May 25, 2012
Two days after Taki-cum-Onassis was caught on camera, it was time for Graydon Carter’s annual Vanity Fair extravaganza for those of us who bring so much joy to the great masses of unwashed filmgoers. To say that I was mobbed on the way to the dinner might be an exaggeration. Still, I felt as if I had been mugged after I fell while getting back into the dinghy. In my defense, it was after four hours of rather hard drinking. “You look like an upturned turtle,” said my rude son J. T., who managed to pull me upright with my dignity intact before the crew could see me. VF is a hell of a publication and they pull out all the stops come Cannes. The food and drinks are the best on the Riviera.
The south of France reminds me of a beautiful woman who has used too much Botox and wears too much makeup and false eyelashes and goes out with a much too short and much too fat producer. This was once the magic place of F. Scott Fitzgerald and of Picasso and of Gerald Murphy—even of Taki—but it is now inhabited by rich gangsters, criminals, and elderly retirees who believe they are escaping from Vichy France. The nicest parts are toward the mountains in Grasse and St. Paul de Vence where the writers and painters live. The great houses of the Agnellis and Normans and Dubonnets are now in the hands of the new rich, vulgarized beyond recognition, and apparently even the greatest of them all, La Fiorentina, has been “improved” and modernized. Oy vey!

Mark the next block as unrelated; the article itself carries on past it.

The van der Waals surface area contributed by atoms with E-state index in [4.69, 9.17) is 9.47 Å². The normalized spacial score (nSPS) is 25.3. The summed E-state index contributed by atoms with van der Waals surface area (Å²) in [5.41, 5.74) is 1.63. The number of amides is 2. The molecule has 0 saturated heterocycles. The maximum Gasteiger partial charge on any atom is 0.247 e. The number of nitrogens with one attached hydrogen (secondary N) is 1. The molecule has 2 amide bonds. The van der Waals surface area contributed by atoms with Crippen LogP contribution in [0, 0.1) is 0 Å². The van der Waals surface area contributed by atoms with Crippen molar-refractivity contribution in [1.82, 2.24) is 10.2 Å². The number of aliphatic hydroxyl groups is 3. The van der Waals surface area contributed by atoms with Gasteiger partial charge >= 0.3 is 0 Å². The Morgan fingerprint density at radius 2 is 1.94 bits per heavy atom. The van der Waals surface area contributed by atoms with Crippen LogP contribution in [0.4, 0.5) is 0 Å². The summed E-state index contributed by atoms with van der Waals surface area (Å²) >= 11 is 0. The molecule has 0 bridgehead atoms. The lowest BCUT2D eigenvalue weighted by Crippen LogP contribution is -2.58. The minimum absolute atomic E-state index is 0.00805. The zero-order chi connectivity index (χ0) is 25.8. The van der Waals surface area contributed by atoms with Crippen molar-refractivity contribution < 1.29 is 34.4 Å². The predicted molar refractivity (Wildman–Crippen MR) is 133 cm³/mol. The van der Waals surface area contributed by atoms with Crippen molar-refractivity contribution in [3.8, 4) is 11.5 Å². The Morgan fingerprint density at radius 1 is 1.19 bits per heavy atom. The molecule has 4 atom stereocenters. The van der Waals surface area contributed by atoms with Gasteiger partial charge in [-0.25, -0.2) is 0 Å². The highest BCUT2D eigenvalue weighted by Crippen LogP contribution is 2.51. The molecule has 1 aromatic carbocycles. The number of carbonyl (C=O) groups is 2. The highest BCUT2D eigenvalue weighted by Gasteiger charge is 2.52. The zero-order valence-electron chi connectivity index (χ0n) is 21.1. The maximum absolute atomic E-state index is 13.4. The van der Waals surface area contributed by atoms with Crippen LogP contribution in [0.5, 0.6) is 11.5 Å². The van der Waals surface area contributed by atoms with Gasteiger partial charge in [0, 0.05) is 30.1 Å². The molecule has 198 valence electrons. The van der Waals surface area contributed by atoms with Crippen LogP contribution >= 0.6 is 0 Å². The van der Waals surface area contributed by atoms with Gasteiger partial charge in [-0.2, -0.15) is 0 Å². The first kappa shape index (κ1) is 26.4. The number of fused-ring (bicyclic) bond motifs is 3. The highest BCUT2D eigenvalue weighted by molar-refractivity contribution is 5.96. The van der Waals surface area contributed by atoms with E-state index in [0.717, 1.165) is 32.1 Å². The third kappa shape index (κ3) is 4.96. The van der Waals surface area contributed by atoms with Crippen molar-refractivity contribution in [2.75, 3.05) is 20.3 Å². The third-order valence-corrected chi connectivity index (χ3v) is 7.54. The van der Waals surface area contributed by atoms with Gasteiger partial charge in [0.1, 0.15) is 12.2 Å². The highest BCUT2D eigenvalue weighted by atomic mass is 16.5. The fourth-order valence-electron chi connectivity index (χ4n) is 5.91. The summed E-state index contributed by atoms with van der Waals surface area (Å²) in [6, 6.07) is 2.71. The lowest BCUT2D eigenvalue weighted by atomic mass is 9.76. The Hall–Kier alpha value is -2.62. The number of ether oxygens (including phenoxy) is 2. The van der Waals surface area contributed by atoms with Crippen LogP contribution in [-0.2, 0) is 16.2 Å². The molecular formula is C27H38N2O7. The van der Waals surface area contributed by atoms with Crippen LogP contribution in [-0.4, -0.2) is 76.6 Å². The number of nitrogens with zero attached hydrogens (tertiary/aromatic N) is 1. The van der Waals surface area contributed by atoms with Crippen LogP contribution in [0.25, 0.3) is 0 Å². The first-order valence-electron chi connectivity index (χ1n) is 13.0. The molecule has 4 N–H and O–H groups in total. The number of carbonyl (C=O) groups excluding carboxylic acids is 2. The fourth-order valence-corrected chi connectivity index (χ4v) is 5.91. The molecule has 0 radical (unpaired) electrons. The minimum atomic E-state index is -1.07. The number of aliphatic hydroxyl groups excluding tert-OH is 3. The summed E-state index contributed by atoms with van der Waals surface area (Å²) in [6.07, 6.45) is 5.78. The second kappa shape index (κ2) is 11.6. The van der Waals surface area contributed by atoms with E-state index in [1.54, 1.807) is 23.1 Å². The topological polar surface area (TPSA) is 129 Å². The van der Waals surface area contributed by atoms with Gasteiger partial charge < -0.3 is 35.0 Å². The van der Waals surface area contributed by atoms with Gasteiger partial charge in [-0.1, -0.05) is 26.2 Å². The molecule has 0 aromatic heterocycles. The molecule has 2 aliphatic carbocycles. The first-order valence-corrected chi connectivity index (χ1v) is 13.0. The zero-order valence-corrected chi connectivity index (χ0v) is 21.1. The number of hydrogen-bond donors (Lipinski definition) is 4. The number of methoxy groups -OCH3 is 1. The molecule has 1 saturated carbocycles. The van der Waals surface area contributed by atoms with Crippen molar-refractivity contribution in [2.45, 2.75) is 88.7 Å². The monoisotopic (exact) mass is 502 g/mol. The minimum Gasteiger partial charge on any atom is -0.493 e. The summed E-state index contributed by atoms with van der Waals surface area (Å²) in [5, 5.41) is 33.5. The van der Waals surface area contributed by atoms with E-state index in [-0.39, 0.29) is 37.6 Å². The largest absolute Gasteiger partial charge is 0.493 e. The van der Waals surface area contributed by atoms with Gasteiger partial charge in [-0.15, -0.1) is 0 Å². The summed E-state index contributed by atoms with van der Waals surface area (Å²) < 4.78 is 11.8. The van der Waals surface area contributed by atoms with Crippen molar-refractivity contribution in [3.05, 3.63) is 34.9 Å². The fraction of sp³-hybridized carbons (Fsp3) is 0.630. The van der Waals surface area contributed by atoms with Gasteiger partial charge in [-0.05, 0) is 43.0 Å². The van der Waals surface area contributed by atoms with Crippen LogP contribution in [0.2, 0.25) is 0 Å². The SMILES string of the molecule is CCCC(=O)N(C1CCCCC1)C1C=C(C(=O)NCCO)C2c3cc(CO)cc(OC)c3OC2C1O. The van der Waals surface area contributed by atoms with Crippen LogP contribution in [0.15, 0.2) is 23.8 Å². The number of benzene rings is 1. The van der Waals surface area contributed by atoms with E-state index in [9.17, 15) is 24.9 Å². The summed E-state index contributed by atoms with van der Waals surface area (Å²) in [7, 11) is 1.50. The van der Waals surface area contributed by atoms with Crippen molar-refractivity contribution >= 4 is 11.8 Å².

Mind you, I’m seeing all this from afar. I rarely leave the boat to go onshore. When I first visited Cannes with my parents in 1952, the three great hotels—the Carlton, the Majestic, and the Martinez—lorded it over a long stretch of beach and green. Now the whole Croisette is lined with yellow-white art deco apartment buildings. It’s not a disaster, but the tennis courts and gardens and small cafés are gone forever. At least the future holds an Oscar for Taki.